IDB for expanding and
upgrading water and sanita-
tion services in Haiti.

virus is expected to intensify
its attack during the colder
months of December to
January; the good news is that
the Caribbean is more pre-
pared to deal this virus the
second time around as most
member states are seeking to
acquire the vaccine," said Dr.
Rudolph Cummings, CARI-
COM S,. rLi iri,,' program
manager, health sector devel-
The secretariat said that
the United States has con-
tributed significantly to a

surgery safe?
had problems getting enough
nutrition after the surgery.
Some developed osteoporosis,
or thin bones. These longer-
term problems can now be
Cost is a complex issue.
Surgery certainly is more cost-
ly than other weight loss tech-
niques in the short run. But in
the longer term, this may actu-
ally lead to major cost savings.
For carefully selected people,
bariatric surgery can be con-
sidered if you have a body
mass index (BMI) of 40 or
greater or have certain med-
ical conditions (such as high
blood pressure, diabetes, heart
disease or sleep apnea) and a
BMI of 35 or greater.
They also must have
made serious attempts at
weight loss with non-surgical

Tribune Media Services.
Edited from The Medicine
Cabinet: Ask the Harvard
Experts. For additional con-
sumer health information,
please visit

Global Fund, which was used
to develop the vaccine, and it
would be delivered at no cost

to some member states.

Olive Chung-James, M.D.

- Board Certified Family
children, adults. gynecology
W.. cya sM.D. weight management
A Dr. Chung-James, practicing in Miami since 1983,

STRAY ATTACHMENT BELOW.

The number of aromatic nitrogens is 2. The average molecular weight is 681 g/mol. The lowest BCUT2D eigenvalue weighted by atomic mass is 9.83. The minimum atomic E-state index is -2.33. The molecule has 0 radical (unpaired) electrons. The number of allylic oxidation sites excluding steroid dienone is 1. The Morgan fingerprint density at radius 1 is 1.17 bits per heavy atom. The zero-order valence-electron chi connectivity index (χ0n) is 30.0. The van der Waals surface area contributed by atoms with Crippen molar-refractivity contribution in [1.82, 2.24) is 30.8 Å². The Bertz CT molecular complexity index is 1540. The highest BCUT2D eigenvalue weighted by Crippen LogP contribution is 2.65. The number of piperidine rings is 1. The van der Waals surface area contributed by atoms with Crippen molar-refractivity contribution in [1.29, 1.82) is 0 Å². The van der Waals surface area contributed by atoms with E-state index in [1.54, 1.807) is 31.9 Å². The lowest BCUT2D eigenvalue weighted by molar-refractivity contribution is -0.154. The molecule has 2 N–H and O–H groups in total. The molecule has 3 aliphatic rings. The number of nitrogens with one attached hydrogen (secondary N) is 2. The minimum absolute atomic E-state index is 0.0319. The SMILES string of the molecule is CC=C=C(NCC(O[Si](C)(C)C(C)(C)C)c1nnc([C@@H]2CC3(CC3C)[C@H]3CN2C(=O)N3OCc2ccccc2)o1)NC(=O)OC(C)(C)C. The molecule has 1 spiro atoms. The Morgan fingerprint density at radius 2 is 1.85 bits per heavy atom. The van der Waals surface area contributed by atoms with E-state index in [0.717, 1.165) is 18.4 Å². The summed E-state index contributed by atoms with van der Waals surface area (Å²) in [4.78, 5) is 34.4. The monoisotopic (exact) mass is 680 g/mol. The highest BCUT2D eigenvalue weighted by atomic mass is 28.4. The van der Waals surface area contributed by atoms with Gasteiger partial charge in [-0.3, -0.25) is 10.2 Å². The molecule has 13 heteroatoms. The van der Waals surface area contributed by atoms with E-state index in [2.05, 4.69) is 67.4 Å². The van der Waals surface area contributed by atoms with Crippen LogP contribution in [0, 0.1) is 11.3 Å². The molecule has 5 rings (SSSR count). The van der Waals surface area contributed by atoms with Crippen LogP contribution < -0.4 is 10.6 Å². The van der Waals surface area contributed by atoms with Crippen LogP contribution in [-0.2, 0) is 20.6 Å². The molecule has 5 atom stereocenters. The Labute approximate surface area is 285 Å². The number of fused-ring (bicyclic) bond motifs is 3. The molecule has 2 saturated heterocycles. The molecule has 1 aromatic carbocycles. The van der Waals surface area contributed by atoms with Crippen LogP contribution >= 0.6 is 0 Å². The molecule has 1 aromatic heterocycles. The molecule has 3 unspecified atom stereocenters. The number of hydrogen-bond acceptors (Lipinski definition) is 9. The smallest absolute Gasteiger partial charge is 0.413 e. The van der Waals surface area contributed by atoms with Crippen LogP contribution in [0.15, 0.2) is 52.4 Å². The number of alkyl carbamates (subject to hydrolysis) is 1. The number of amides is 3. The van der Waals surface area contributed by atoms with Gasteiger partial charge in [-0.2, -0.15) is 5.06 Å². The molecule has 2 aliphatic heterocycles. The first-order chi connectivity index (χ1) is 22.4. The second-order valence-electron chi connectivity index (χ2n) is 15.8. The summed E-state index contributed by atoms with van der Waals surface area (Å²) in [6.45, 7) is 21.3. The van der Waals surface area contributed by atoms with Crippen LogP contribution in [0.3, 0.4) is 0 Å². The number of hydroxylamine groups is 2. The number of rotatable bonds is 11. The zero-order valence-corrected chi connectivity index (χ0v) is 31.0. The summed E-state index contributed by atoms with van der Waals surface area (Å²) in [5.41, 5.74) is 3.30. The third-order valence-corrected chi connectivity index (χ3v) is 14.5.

well-known in the Caribbean community.
Conveniently Located Across From Jackson South E.R. at:
9275 SW 152 Street, Suite 204. Miami, Florida 33157
Phone: 305-251-3975 Fax: 305-251-9839


* Preventive Dentistry
* Restorative & Cosmetic
* Crowns, Bridges, Dentures
* Oral Surgery & Root Canals
* Bleaching of Teeth

6300 W. Atlantic Blvd. Margate, FL 33063
(9541 956-9500 m

Board Certified Family
children* adults *gynecology
.* weight management
Oonovan Taylor, M.D.
Pleh'a call for an appointment
(305) 655-0702
Graduate of UWI. Previously practiced in Mandeville,
R,,.I.inmy at JMH.
250 NW 183rd Street, Miami, Florida 33169

November 2009



Jamaican widow, who under
United States immigration law
faced deportation because her
husband died before their sec-
ond wedding anniversary, is
among thousands who could
soon benefit from a change in
the law.
The U.S. Congress moved
last month to finally approve
legislation that would abolish
a provision known as the
"widow's penalty". With a 79-
19 Senate vote, Congress
voted to end the policy.
Under current immigra-
tion regulations, widows or
widowers, and their children,
may apply for a "green card"
or resident alien status only if
they were married to their

Jamaican widow Osserritta Robinson
deceased spouse for at least
two years prior to his/her
death. This rule has left many
individuals who were married
to a deceased U.S. citizen for
less than two years facing

Free Consuiltationri

Loon A /r

Jamaican Osserritta
Robinson faces this problem
because her husband Louis